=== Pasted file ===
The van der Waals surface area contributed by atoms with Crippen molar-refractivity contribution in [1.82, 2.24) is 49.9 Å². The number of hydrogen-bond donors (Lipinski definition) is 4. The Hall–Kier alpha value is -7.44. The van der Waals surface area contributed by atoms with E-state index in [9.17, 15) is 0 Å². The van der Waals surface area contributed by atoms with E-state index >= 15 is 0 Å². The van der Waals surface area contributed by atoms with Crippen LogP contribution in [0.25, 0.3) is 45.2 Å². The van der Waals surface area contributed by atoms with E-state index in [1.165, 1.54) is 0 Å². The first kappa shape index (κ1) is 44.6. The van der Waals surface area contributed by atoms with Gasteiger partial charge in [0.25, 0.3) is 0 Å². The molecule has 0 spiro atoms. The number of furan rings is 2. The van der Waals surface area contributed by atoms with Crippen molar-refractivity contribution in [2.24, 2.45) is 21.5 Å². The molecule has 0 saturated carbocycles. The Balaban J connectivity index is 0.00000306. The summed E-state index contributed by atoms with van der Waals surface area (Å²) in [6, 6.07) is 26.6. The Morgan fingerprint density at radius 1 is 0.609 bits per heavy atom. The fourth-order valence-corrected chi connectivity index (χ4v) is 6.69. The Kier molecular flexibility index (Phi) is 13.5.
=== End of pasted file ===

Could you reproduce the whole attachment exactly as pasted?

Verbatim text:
The van der Waals surface area contributed by atoms with Crippen molar-refractivity contribution in [1.82, 2.24) is 49.9 Å². The number of hydrogen-bond donors (Lipinski definition) is 4. The Hall–Kier alpha value is -7.44. The van der Waals surface area contributed by atoms with E-state index in [9.17, 15) is 0 Å². The van der Waals surface area contributed by atoms with E-state index >= 15 is 0 Å². The van der Waals surface area contributed by atoms with Crippen LogP contribution in [0.25, 0.3) is 45.2 Å². The van der Waals surface area contributed by atoms with E-state index in [1.165, 1.54) is 0 Å². The first kappa shape index (κ1) is 44.6. The van der Waals surface area contributed by atoms with Gasteiger partial charge in [0.25, 0.3) is 0 Å². The molecule has 0 spiro atoms. The number of furan rings is 2. The van der Waals surface area contributed by atoms with Crippen molar-refractivity contribution in [2.24, 2.45) is 21.5 Å². The molecule has 0 saturated carbocycles. The Balaban J connectivity index is 0.00000306. The summed E-state index contributed by atoms with van der Waals surface area (Å²) in [6, 6.07) is 26.6. The Morgan fingerprint density at radius 1 is 0.609 bits per heavy atom. The fourth-order valence-corrected chi connectivity index (χ4v) is 6.69. The Kier molecular flexibility index (Phi) is 13.5.